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Prominent Contemporary Female Composers

Now you may ask, why is an article about prominent contemporary female composers being written by an inconsequential contemporary male composer? Beats me, but we’re both stuck here so let’s get going.

The music industry hasn’t ever been a great space for women. Or people of color. Or anyone that isn’t a straight cis white boy (that’s me!). Female composers have existed throughout time (notable examples being Hildegard of Bingen, Clara Schumann, Ruth Crawford-Seeger, etcetera), but the musical elite has always excelled at ignoring their works and accomplishments. Recently, more female composers have been gaining in prominence: I don’t know whether that’s through sheer force of will or an actual improvement in the culture. Let’s list a few. People like lists, right?

*Note: These composers are drawn from stream of composition admittedly pretentiously, and somewhat arbitrarily called contemporary art music. So that’s why Beyoncé isn’t here.

 

1. Jennifer Higdon

First on our alphabetical list is Jennifer Higdon, who coincidentally is one of the United States’ most recognized and performed living composers. Higdon does a beautiful job blending accessible harmonies with experimental ideas. She’s won several prominent awards, since that’s definitely how we should measure a composer’s worth, like the 2010 Pulitzer Prize for Music for her Violin Concerto and several Grammys: one in 2010 for her Percussion Concerto and two in 2018 for her Viola Concerto. I was lucky enough to meet Mrs. Higdon and her wife after a concert, so I can confirm that she’s not only a musical genius but also a cool dude.

Despite what you may think from her awards, Higdon has written non-concerto pieces. I’d suggest checking out Blue Cathedral and Zaka.

 

2. Kaija Saariaho

It’s hard to know where to start with Kaija Saariaho. She’s led a resurgence in prominent Finnish composers, and over her career, showed her mastery in a wide variety of compositional fields. Saariaho’s opera L’Amour de loin, a collaboration with French-Lebanese author Amin Maalouf, tells the story of the famous troubadour Jaufré Rudel’s love of Countess Clémence of Tripoli, whom he has never met. I won’t spoil what happens, but the opera is a powerhouse winning a Grammy and the 2003 Grawemeyer Award for Music Composition– one of the biggest awards in music.

For a smaller scale experience, check out Saariaho’s Sept Papillons for solo cello.

 

3. Caroline Shaw

If you’re a Kanye fan, you may recognize Caroline Shaw, who contributed to “Father Stretch My Hands, Pt. 2” and “Wolves” from The Life of Pablo and a dope remix of “Say You Will.” If not, still check her out; her solo music is beyond fantastic. Modern music is so often about historical horrors and the anxiety of the modern era but Shaw’s music brings something different, something exuberant and joyful. Her Partita for 8 Voices won the 2013 Pulitzer Prize in Music, making her the youngest recipient of the award and, less importantly, its brilliance ruined all other a capella music for me.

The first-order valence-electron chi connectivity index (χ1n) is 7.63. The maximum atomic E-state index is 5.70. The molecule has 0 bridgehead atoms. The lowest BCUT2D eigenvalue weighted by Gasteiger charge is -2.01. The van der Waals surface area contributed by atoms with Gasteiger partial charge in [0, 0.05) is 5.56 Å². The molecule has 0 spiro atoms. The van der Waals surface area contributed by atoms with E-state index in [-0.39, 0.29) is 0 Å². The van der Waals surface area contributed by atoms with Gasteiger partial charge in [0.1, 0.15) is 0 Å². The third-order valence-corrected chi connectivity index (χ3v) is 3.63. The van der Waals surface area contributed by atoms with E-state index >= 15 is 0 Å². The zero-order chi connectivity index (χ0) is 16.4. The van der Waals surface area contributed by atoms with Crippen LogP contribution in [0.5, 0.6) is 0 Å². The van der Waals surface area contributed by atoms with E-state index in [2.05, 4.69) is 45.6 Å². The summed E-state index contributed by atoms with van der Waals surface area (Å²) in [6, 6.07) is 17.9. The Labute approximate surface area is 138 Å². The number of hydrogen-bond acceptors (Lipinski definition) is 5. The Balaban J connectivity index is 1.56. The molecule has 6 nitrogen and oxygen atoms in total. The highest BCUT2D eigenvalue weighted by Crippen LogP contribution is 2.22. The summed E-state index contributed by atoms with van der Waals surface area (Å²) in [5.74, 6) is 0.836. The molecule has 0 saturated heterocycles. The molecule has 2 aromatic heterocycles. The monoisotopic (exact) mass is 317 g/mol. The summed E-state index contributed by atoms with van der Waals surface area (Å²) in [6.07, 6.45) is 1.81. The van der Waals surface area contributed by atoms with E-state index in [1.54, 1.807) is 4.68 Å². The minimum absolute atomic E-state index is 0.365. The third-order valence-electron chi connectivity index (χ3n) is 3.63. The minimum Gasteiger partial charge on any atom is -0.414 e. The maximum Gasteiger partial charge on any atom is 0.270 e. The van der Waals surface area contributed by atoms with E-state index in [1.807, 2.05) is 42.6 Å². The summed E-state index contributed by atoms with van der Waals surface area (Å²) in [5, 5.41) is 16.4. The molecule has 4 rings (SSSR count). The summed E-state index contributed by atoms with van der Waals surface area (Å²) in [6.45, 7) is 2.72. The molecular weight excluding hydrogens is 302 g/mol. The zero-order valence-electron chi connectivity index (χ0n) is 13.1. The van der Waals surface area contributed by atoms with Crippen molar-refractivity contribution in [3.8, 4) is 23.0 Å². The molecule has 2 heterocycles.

Please listen to Partita. Her Entr’acte and This Might Also Be a Form of Dreaming (based on texts by Claudia Rankine!) are also solid choices, though it’s really hard to go wrong with any of Shaw’s works.

 

4. Chen Yi

The path that brought Chen Yi to today is beyond impressive. Born in Guangzhou, China in 1953 to a family that encouraged her to learn Western instruments like the piano and violin. At the age of 13, the Cultural Revolution started, making it illegal to partake in Western-influenced cultures and education. At age 15, she was sent to a labor camp in the countryside where she improvised Chinese revolutionary songs with the violin she smuggled into the camp. She survived and went on to quickly rise in China’s musical landscape. Her Si Ji for orchestra mixes Western classical music with traditional Chinese sounds.

Also check out Memory, which can be heard performed by a variety of different instruments.

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I could continue, talking about Du Yun, Julia Wolfe, Kate Soper, and others like them for a while. But like, only a little while. Famous, living, female composers are still a small bunch, especially in comparison to their male counterparts. If you’re the type of person who enjoys these challenging and somewhat pretentious pieces, support female composers. Go to their concerts, buy their albums on whatever platform you buy music on, and if there are any small-time female composers (or frankly any non-cis, non-straight, non-white, or non-male composers) in your area, support them with your money and your attention. We’re narcissists; we can never get enough attention.

Alex is a composition student at the University of Denver. In his free time he enjoys being part of DU Dungeons and Dragons, playing games, and writing music (read: is a nerd).
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